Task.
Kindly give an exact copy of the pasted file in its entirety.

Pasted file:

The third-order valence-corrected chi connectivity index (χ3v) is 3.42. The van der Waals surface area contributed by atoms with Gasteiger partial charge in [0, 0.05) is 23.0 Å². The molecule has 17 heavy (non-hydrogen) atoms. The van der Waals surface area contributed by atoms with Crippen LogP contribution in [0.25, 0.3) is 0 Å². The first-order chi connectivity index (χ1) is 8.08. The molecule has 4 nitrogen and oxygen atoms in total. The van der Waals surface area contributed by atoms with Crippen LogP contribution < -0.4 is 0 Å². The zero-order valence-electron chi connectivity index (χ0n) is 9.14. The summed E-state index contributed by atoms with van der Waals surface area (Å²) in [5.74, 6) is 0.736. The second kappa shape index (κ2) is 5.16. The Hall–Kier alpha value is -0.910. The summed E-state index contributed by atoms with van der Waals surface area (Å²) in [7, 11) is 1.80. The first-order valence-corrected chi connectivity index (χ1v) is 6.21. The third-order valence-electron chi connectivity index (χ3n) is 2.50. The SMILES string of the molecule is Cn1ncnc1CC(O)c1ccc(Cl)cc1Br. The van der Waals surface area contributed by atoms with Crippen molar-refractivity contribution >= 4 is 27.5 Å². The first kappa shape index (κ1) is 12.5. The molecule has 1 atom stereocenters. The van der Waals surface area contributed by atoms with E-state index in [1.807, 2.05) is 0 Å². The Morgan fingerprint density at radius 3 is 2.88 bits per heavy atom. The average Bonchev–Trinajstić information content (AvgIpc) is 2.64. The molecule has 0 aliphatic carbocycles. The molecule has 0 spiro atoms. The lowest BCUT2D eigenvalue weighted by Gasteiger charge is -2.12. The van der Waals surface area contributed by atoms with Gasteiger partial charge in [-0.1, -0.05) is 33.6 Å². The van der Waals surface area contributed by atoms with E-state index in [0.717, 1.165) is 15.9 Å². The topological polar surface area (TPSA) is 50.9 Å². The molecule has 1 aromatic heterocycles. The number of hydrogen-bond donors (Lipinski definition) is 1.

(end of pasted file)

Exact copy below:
The third-order valence-corrected chi connectivity index (χ3v) is 3.42. The van der Waals surface area contributed by atoms with Gasteiger partial charge in [0, 0.05) is 23.0 Å². The molecule has 17 heavy (non-hydrogen) atoms. The van der Waals surface area contributed by atoms with Crippen LogP contribution in [0.25, 0.3) is 0 Å². The first-order chi connectivity index (χ1) is 8.08. The molecule has 4 nitrogen and oxygen atoms in total. The van der Waals surface area contributed by atoms with Crippen LogP contribution < -0.4 is 0 Å². The zero-order valence-electron chi connectivity index (χ0n) is 9.14. The summed E-state index contributed by atoms with van der Waals surface area (Å²) in [5.74, 6) is 0.736. The second kappa shape index (κ2) is 5.16. The Hall–Kier alpha value is -0.910. The summed E-state index contributed by atoms with van der Waals surface area (Å²) in [7, 11) is 1.80. The first-order valence-corrected chi connectivity index (χ1v) is 6.21. The third-order valence-electron chi connectivity index (χ3n) is 2.50. The SMILES string of the molecule is Cn1ncnc1CC(O)c1ccc(Cl)cc1Br. The van der Waals surface area contributed by atoms with Crippen molar-refractivity contribution >= 4 is 27.5 Å². The first kappa shape index (κ1) is 12.5. The molecule has 1 atom stereocenters. The van der Waals surface area contributed by atoms with E-state index in [1.807, 2.05) is 0 Å². The Morgan fingerprint density at radius 3 is 2.88 bits per heavy atom. The average Bonchev–Trinajstić information content (AvgIpc) is 2.64. The molecule has 0 aliphatic carbocycles. The molecule has 0 spiro atoms. The lowest BCUT2D eigenvalue weighted by Gasteiger charge is -2.12. The van der Waals surface area contributed by atoms with Gasteiger partial charge in [-0.1, -0.05) is 33.6 Å². The van der Waals surface area contributed by atoms with E-state index in [0.717, 1.165) is 15.9 Å². The topological polar surface area (TPSA) is 50.9 Å². The molecule has 1 aromatic heterocycles. The number of hydrogen-bond donors (Lipinski definition) is 1.